De Trinitate

Today is Trinity Sunday, the first Sunday after Pentecost. It is celebrated in Catholic Churches around the world. Since I’m not Catholic nor a mainline Protestant, then chances are I’ll hear nothing of it from the pulpit today.

Nevertheless, the Trinity is a fundamental belief essential to all Christians everywhere for all time. It is a tenet of the faith that cannot be compromised. For your musings, here’s a reading from Michael Horton‘s systematic The Christian Faith.

Essential attributes are shared equally by the three persons. All three persons are infinite, sovereign, loving, and omniscient. However, only the Father begets, only the Son is begotten, and only the Spirit is spirited….Even in human generation, it is persons who are begotten, not human nature.

(p 290)

Presumably, to beget or be begotten is not an essential attribute but an accidental one. Humanly speaking, personhood carries with it both essential attributes (all that human nature entails, e.g., mind, body) and accidental ones (having a sister, not having a brother, being the first-born, being female, etc). Thus the Son is not the Father (accidentally speaking) but shares in the Father’s nature in toto.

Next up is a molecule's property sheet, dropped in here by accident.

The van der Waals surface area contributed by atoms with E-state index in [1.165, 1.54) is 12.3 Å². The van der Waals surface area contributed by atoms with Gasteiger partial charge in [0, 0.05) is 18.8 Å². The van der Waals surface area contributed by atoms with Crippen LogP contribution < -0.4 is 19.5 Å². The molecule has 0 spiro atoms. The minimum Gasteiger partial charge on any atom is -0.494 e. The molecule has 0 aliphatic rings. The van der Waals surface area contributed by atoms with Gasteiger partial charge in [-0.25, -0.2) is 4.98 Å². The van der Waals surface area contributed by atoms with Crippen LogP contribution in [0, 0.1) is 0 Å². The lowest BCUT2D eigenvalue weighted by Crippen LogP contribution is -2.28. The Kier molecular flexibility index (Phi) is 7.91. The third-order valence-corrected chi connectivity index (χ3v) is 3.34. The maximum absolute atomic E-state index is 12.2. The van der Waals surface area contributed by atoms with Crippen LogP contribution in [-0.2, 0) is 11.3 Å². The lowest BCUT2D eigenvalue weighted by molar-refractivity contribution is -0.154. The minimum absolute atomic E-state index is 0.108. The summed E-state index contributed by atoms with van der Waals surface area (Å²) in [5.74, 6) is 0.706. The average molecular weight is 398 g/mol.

For a provocative but accessible presentation see the essay by Jeffrey Brower and Michael Rea, “Understanding the Trinity“.

See also “Trinity without Tiers or De Trinitate“.

5 thoughts on “De Trinitate”

  1. “To beget or be begotten is not an essential attribute but an accidental one.” I’m not so sure about that. Would that mean that the Son is not necessarily the Son and could in some possible world he could be the Father? If the son is “eternally” begotten is he begotten in every possible world? If what distinguishes the son from the father is the begotteness then it would seem to be a essential attribute or else the very persons of the Trinity are mere accidents. Just thinking out loud.

    1. Consider: If God is a Trinity in all possible worlds, then there is no world in which God is not a Trinity. Simply because Son is designated an accidental property and not an essential one, does not entail that accidental properties do not convey in all possible worlds. Put differently, if a) accidental properties supervene from essential properties and b) essential properties transcend all possible worlds, then c) it’s conceivable that the accidental properties subsist in all possible worlds. Ergo, the Son is the Son in all possible worlds.

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